Your period property
A period property dates back to a specific architectural era where it retains valuable heritage features typical of the time.
It will require special consideration, especially where listed or located within a conservation area or area of architectural importance. Naturally, the local authority and other relevant bodies, including English Heritage, will take a particularly close interest in the project. They will appoint a Historic Building Officer to review the proposals so that the heritage value of the building and its surroundings are protected.
Other consultants may also need to be involved, particularly in listed building applications, where a heritage impact report will need to be submitted. Notwithstanding the heritage value of any building and the design sensitivity required, a contemporary approach may still be allowable. What is important is that the design and treatment are sympathetic to the original property in so far as any new addition will not dominate but rather enhance or even contrast with the existing building.
Whether dating back to Tudor, Elizabethan or Jacobean times, or built in the more recent Georgian, Victorian or Edwardian eras, the building must retain its period integrity while also providing the homeowner with the modern day lifestyle they are seeking.
Listed buildings are considered to be of national importance and are subject to additional legal protection. Listed properties are identified on the National Heritage List for England which will include in its detail three categories of significance:
- Grade I – of exceptional interest
- Grade II* – of more than special interest
- Grade II – of special interest
Most listed building owners are likely to live in a Grade II building as these make up 92 per cent of the total number. Once a building becomes listed this applies to the whole of the property internally and externally unless Historic England have excluded any part of it.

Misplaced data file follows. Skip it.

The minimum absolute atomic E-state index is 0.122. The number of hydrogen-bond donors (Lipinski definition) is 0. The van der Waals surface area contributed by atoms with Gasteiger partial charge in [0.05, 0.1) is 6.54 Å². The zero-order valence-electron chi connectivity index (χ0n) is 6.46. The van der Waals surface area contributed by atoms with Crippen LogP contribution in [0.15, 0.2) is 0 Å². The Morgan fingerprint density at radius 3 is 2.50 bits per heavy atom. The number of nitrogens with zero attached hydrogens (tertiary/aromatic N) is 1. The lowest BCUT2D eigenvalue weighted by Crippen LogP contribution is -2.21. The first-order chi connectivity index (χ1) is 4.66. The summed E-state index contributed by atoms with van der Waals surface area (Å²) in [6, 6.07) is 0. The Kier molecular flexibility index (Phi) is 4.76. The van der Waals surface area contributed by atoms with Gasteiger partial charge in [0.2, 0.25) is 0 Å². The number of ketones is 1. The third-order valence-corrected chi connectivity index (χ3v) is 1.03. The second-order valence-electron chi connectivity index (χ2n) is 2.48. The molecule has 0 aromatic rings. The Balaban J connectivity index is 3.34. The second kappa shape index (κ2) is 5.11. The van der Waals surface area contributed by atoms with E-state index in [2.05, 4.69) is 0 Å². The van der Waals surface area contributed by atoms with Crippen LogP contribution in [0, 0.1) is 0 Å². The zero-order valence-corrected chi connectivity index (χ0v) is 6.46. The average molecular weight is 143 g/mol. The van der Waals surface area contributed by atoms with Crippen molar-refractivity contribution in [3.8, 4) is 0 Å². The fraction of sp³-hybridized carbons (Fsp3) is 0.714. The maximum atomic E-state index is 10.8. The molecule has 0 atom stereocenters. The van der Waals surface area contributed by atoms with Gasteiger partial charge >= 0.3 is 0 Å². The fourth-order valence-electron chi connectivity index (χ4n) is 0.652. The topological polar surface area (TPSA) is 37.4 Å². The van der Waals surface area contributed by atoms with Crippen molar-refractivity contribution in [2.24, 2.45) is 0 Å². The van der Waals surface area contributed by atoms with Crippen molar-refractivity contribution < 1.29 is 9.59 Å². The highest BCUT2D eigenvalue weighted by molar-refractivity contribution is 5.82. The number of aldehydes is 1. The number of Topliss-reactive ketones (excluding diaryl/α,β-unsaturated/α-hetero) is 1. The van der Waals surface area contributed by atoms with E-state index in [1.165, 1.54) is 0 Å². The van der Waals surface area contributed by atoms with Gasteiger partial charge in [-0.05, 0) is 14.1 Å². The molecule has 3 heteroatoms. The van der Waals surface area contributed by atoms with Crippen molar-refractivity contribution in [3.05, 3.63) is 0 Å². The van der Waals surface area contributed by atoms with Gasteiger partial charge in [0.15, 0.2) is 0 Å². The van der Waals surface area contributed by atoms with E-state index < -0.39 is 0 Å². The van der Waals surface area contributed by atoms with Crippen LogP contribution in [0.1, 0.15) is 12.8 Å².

Altering a listed building requires listed building consent which is accompanied in the planning application with a heritage impact report. The report is prepared by a specialist architectural historian who surveys the property and considers the impact of proposed works on its heritage value.
Some properties are locally recognised as of historical note and are locally listed. Although not considered to be as significant as a listed building, these are deemed to make a positive contribution to a location’s character because of their heritage value.
These may be in a conservation area and the local authority may have certain conditions about any alterations to the building.
Conservation areas are designated localities where buildings are deemed to be of special architectural or historic interest. The aim of creating these conservation areas is to protect their unique identity.
Conservation Areas are determined by local authorities and in some cases Historic England. Their existence gives local authorities added controls on alterations to properties even though they are not listed. These more stringent conditions are most likely to affect work you wish to carry out to the outside of your building particularly where it falls within public view.
And they may well restrict work you can normally do without planning permission (permitted development), such as replacing a door or window or altering gutters and downpipes.
Depending on the type of alteration, Howie Architects can advise on the best planning strategy. This may include seeking pre-application advice in order to get specific guidance from the local planners to help in developing the detailed design.
You can find out if you live in a conservation area by contacting your local authority.